Let me explain. Let’s say a person is NOT a software developer, but has taken interest after reading a book about it and writing some code here and there. If that person lets others know “hey, here’s my experience so far. I’m currently NOT a software developer, but I REALLY want to become one. I don’t know how to get there, so I’m looking for opportunities, to get help from anyone who could offer some guidance.”. Or maybe the person already knows what she needs to do to get there: “I’ve read book X, built a simple application to practice the concepts, reached out to a group of folks who are actively working on something similar…”, and so on. That’s very transparent and sets expectations properly. I believe that, by acting this way, one tends to attract people who value that kind of attitude and doesn’t think twice about offering a hand.
But wait: there’s another side to this approach!
There is the aspect of changing your attitude towards someone you’d like to be, but you aren’t yet. Maybe you want to be a rockstar, so you crank up some music really loud and start playing hard your air guitar! Nothing wrong with that (unless, of course, you’re auditioning for a band).
Projecting an image in the mind is a great way to tell the brain “hey, that’s what I want to be… you’re smart; figure it out for me!”.
I’m all up for conditioning the mind and body. For example, I ride fast motorcycles at race tracks. Say I’m going to be riding at a track I’ve never been to. When I am preparing for it, I pick up my iPad, load videos from riders riding the track, go to the garage, put my bike on the stand, and watch the videos while seated on the bike. As I do so, I tuck in behind the windscreen when the rider is accelerating on a straight, then I sit up right when the rider enters the brake zone, and I also slide my butt off the seat, in preparation to lean into the corner.
Is that “fake riding”? I don’t think so. I’m not trying to full anyone; I’m only conditioning my mind and body, creating some muscle memory, giving my brain time to process little bits of information in a safe environment, before I’m doing the real thing.
A very valid similar approach is great for people who want to either start or get better at public speaking: see Toast Masters.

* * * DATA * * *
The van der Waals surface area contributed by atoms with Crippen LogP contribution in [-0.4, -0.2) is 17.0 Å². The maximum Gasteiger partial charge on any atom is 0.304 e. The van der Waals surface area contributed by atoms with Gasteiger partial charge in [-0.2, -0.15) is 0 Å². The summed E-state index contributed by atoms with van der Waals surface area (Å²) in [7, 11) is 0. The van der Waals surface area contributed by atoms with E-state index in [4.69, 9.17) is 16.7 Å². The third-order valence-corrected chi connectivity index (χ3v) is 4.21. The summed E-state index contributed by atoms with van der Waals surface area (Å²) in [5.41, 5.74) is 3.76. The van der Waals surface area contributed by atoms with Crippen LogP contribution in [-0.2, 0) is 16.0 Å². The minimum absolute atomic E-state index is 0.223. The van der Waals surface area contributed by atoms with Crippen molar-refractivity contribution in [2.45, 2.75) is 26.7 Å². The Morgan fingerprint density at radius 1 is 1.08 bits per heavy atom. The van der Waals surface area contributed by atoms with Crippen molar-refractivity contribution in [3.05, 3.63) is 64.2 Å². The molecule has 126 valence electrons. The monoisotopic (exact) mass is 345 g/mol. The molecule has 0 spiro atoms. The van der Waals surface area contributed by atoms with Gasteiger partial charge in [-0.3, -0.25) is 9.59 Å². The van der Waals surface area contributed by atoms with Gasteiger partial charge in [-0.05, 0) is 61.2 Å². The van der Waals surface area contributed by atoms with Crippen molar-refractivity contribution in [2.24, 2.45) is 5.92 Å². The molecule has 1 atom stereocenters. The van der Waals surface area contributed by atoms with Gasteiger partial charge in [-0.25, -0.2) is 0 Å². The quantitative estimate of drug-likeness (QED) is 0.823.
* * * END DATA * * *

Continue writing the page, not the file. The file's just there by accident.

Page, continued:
Summing up: instead of being a “fake”, I rather make it clear where I want to get to, get help, and give help on my way there!
My challenge was to do at least 20 minutes of any sort of physical activities every day. How did I do? Nailed it!
I have not skipped any day.
The physical activity (that is, related to exercising) I enjoy the most is rollerblading. I’ve done it three times during this challenge. Each time lasted a full hour, non-stop, in which I cover about 8 miles. Two out of those three times actually happened back-to-back on consecutive days; at first, I didn’t think I’d be able to pull it off, but I actually did! That’s an option I like because it is a good workout for my legs and lower back, good balance, and I use that time to listen to podcasts, audiobooks, music, etc. All of that, surrounded by a nice scenery.
Unfortunately, I can only go rollerblading on a more frequent basis when Daylight Saving Time starts, so I have time going to the park when I’m back from work.
The majority of the days (21 days), I did roughly 20-minute sessions as soon as I got back home from work. The ritual is:
- say hi to the family,
- make sure everyone’s well and nothing is required from me immediatly,
- change into workout clothes,
I now go through that flow without thinking about it, so I believe the habit is being formed.
I perform activities that can be done inside of the house: pull-ups, jumping on a mini trampoline, weightlifting.
In this period, I was out of town for 4 days. During those days, I walked an average of 4 miles each day, and I considered that my physical activity for the day, as I was out and about most of the time and there wasn’t much else I could do.
Another benefit I get from this is that I get to watch some good videos (TED and the like) while I’m exercising.
Moving forward, I’ll continue following the same rituals, and will add a couple more reps to what I do when exercising at home.
On my “2018: Annual Review” post, I’ve mentioned my Jar of Awesome as something that went well last year. So, let me expand on that, going all the way back to the year of 2012…
What is that blur I see?
In late 2011, I spent a couple of days reflecting on my life and came to the realization that the memories of many years were a blur. The good habit I once had of expressing gratitude simply vanished. I then decided to start keeping track of my gratitude again.
I then created a note in Evernote named “Gratitude – 2012”, tagged “gratitude”. In that note, I’d add whatever things I was grateful for. Sometimes I wouldn’t realize I was grateful for something and wouldn’t write it down. Sometimes I’d say to to myself “I’ll write it when I get a chance”, and would simply forget to do it. That year, I wrote down 22 things I was greatful for.
I continued doing that every year since. In 2013, I only wrote down 2 things, and in 2014, 6 things. I had to kick it up a notch.
Comes 2015, I write down 100 things! In 2016, 201 things!! Now we’re talking…
Why’s that important?
As the years went by, I went back to those lists to fill up my mind with good things that happened. Quite often I’d read something I had forgotten about: maybe I had been grateful to something someone did for me, and that was a good reminder for me to get in touch with that person, checking how he or she was doing, and maybe express my gratitude to the person again (heck, maybe at the time I had felt grateful but never told the person about it).